A lot of publishers are really starting to get behind Esports these days, with multimillion-dollar tournaments taking place all over the world. But esports isn’t something new, it has been around for a long time, but is only now starting to take the spotlight in a big way. At QuakeCon this year id Software Studio Director Tim Willits proclaimed, “QuakeCon is the place where esports began over 20 years ago and we are still going strong.”
While at QuakeCon, Stevivor spoke to Pete Hines, Senior Vice President of Bethesda, to find out if the publisher is going to be putting more focus into Esports with their titles.
“I wouldn’t say we are moving a lot more of our focus into Esports, because we’re not moving away from our other stuff,” Hines said.
“We’re going to continue to grow and evolve these things, and I think we want to do it at the right speed and the right way in both the case of Quake Champions and The Elder Scrolls: Legends. Our approach has been that we want to foster and grow at the grassroots – the lower level things that don’t require you to be one of the best players in the world. It’s just a fun thing that you might want to participate in. This is how it should be regardless of whether it is in game or the smaller cups that we do for Legends, or whether it is in this larger venue where you are seeing the more skilled players competing at a really high level.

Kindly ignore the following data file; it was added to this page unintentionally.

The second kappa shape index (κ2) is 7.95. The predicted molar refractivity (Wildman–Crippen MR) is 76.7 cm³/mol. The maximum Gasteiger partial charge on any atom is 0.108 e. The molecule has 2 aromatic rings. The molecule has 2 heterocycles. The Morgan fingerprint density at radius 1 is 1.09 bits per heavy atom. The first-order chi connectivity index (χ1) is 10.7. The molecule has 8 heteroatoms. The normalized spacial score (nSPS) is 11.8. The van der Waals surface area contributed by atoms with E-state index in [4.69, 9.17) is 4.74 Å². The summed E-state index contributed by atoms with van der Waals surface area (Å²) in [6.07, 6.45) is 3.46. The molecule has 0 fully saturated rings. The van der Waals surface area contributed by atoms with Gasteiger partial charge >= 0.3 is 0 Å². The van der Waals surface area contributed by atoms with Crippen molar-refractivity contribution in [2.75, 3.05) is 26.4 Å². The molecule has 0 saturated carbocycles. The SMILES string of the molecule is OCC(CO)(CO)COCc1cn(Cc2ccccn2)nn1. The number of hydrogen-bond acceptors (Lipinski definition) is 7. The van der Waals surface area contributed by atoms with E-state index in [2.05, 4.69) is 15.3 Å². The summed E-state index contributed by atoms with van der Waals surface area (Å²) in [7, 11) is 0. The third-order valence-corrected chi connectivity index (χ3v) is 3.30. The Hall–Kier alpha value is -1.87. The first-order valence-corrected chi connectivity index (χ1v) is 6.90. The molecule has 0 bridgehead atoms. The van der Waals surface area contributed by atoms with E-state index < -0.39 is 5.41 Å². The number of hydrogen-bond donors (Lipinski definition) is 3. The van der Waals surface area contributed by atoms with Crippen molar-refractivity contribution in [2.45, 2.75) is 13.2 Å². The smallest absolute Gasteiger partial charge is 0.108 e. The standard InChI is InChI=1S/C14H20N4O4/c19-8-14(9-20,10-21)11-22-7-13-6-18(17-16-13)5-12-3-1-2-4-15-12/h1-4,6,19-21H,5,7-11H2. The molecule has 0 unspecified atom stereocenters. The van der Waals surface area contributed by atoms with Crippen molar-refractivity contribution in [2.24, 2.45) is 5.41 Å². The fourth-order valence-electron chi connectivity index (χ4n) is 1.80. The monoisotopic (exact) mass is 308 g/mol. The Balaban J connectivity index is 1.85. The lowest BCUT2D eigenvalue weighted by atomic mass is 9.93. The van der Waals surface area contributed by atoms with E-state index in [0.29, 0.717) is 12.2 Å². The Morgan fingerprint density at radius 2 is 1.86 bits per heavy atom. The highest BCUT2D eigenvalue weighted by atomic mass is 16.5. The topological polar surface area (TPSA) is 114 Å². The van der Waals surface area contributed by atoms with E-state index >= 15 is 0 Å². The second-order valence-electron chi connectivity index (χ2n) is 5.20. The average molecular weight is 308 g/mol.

“Quite honestly, watching those guys play their decks and make these really intricate plays makes me want to play Legends, because I just get excited about the complexity, the interesting choices, and these back and forth battles that you can have. Or even watching someone playing Quake Champions really skilfully, makes me want to jump in and try some crazy things I saw them do. Or learn the maps better so I know that when I see someone shooting rockets at random doors that it’s not really random – they know where the opponent was a moment ago and how long it would take for them to get to those doors, they are hedging their bets that this is where they think they are going. You have to appreciate that level of skill and then when you see it you are like, ‘Well hell, I want to try that too.’
“When I was younger watching the World Cup our favourite thing to do at half-time was we would go out the back and play soccer. We would watch a bunch of people be awesome, and I wanted to go out there and try do a bicycle kick. In a lot of ways esports is like that, you get to see high level play and that gives you ideas for things that you want to try or learn.”
Luke Lawrie traveled to Dallas, U.S.A as a guest of Bethesda at QuakeCon.